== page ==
Politics Archive

Tuesday, May 4, 2010

Republican 2010 Congressional District 'Census'

Republican ElephantAs far as party affiliation goes, I'm an independent who usually votes Democratic, but not exclusively. I've never voted a straight Democratic ticket. I always try to look at individual candidates to decide who to vote for. It's just that more often than not, the Democratic candidates match my views more closely than the Republicans (and I'm not about to throw my vote away on a third party candidate). In the last primary, it was actually a Republican race that I was most concerned with, so I voted in the Republican primary. Ever since I've been getting phone calls and junk mail from the Grand Old Party.

One of the bits of junk mail was a '2010 Congressional District Census'. If you want to see the actual cover letter and survey, I've made it available as a pdf here, but I've put the worst parts into the entry below.

Now, I can certainly understand a party wanting to know what its members think about political issues, but the way this survey was worded made it seem that it was more propaganda than a sincere attempt at understanding voters' views.

Let's start off with the name of the survey - '2010 Congressional District Census'. Was there really a reason to call this survey a 'census'? This seems a bit deceptive, playing on the current national census to try to get more people to look at this survey.

There was a cover letter accompanying the survey. The letter made it clear that this wasn't really sincere. One of the paragraphs read:

Because of your high level of political involvement and steadfast commitment to the Republican Party, your personal input on the questions presented in your Census Document is critical to our Party's future.

My 'steadfast commitment to the Republican Party'? Really? I know it's a secret ballot, so they don't know who I vote for in the elections, but I've never donated any money to the party nor volunteered at any Republican events, and this was the first time I've ever voted in a Republican primary. If that's steadfast commitment, I wonder how little affiliation you have to have for them to consider you an outsider.

There was also a bit of hyperbole that I'd expect from a political party.

Your completing and returning this Census today is central to our Party's ability to devise a winning Republican strategy in your area - especially as we take on the Democrats in the fight for the future of our nation. [emphasis mine]

Seems a bit over the top. I also find it a bit odd that they capitalized 'our Party', but not 'our nation'. In fact, the capitalization of 'Party' was consistent throughout the letter, so it wasn't just a typo.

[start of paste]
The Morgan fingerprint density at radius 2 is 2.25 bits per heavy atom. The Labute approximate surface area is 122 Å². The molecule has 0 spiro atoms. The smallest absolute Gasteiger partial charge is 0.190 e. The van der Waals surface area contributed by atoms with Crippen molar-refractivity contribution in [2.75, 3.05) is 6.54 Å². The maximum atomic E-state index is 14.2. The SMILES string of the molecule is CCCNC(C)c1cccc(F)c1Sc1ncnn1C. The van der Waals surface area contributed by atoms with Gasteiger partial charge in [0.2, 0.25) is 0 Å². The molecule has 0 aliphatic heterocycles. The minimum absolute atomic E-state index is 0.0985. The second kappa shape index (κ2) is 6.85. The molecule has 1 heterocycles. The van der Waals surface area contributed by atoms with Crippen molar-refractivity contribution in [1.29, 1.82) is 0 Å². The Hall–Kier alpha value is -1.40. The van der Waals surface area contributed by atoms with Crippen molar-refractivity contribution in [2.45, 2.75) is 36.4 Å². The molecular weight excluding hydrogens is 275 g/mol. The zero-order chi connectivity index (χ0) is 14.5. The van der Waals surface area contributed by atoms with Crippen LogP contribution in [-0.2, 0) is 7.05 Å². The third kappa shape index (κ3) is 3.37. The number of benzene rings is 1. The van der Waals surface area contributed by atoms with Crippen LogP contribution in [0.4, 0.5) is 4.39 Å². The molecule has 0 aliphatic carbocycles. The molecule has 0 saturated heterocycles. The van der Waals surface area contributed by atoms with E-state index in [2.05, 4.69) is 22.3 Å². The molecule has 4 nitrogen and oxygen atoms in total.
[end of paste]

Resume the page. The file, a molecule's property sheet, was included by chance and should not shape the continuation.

Another section of the cover letter also seemed pretty slanted.

Barack Obama was barely in the White House a month when he dropped all pretense of "hope" and "change" and laid bare his real agenda of massive tax increases, government-run health care, amnesty for illegal aliens, and bigger, more intrusive government.

Okay, I've covered this before, but it bears repeating. Taxes haven't changed much under Obama. For many people, they were actually decreased, and for others, they've only increased slightly. For the most part, they're still lower than they were in the Reagan era.

And did the RNC really pay so little attention to Obama's campaigning that they didn't expect him to go after health care reform? Following up on campaign promises is pretty much the opposite of dropping all pretense.

The cover letter was only three pages long, but three times I was asked to give "a generous contribution of $25, $50, $100, $250 or even $500 in the enclosed postage-paid envelope." (Actually, the wording was slightly different each of the three times, but not by much.) So, it makes me wonder, just how much is the RNC really interested in my views, and how much are they just trying to get me worked up enough that I'll send them a donation?

Once I got to the 'census' itself, the wording definitely made me question their motives.

One question was, "From what media source do you regularly receive your political views?" But the options they gave were a bit limited. For TV, there was one box for 'NBC/CBS/ABC', another for 'CNN/MSNBC', and a third for 'Fox News'. For radio, there was only 'Radio', as if there's less variety on radio than there is on TV. If you're really interested in voter patterns, wouldn't you want to know if voters were listening to NPR vs. Rush Limbaugh?

Another question read, "Which political party do you feel is best able to handle each of the following issues?" It then had a list of issues (war, taxes, etc.) for which you could check off 'Republican', 'Democrat', or 'No Opinion' (what, no Libertarians or Tea Party Patriots?). The last one, though, was 'Protecting Traditional Values'. Now tell me, how is this a political issue? Are they honestly asking if people want the government to pass laws enforcing a strong work ethic, or not letting kids go on dates without chaperones, or outlawing miniskirts? How is it up to a political party to defend 'traditional values' unless you favor an intrusive government that takes away personal freedom? (Oh, I know what they really mean by traditional values, but if you think in plain English and not political speech, it sounds pretty silly.)